7 February 2012
Sunday’s Super Bowl victory by the New York Giants against the New England Patriots attracted a live TV audience in America alone of 111.3 million people – making it the most watched programme in the history of US television, of any genre.
That astonishing number means that more than one in three of all people of all ages in America sat and watched the whole four-hour spectacle on TV in their homes. The audience on Sunday just pipped the previous US TV record of 111m viewers; that was set by the 2011 Super Bowl between the Green Bay Packers and the Pittsburgh Steelers.
The 111.3m number is a ‘average’ figure, or the average number who watched the whole thing. The peak (most people at one time) was higher. Madonna’s half-time show on its own attracted 114m people in the USA, beating the sport itself.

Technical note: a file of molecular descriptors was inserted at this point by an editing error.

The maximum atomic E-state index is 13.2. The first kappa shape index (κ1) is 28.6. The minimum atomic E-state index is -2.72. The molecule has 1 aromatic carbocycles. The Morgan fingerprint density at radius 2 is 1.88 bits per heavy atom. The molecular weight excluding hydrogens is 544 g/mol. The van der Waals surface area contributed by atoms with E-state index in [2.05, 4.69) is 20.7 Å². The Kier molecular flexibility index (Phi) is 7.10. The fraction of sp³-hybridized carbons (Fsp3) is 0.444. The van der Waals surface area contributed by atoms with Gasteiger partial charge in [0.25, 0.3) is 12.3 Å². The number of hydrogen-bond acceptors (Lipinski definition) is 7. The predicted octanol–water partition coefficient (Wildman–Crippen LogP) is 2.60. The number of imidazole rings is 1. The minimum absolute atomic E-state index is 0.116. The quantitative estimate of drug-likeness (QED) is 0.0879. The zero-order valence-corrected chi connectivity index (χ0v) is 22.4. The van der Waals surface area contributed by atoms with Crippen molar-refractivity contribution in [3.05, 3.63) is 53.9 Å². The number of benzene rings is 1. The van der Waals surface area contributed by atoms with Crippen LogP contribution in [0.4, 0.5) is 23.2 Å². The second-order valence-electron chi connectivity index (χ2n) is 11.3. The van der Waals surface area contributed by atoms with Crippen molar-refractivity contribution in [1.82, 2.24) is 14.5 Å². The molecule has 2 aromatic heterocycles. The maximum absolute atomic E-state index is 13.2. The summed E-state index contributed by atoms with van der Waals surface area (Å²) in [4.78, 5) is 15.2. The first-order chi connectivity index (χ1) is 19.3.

Super Bowl’s stunning success in its key home market of the USA is admirable, but the event does largely remain a domestic attraction; the 111.3m US audience will be something well in excess of 80 per cent of the total global audience. Or in other words, the audience in the rest of the world combined won’t add more than a few tens of millions at most to the 111.3m US total. Any claims of billions are risible and nonsense.
The biggest ‘club’ occasion now in world sport is football’s (real football’s) Champions League final each year. As we reported back in January 2010, the ‘epochal moment’ when the Champions League final pipped Super Bowl first arrived in 2009. (More detail on that here).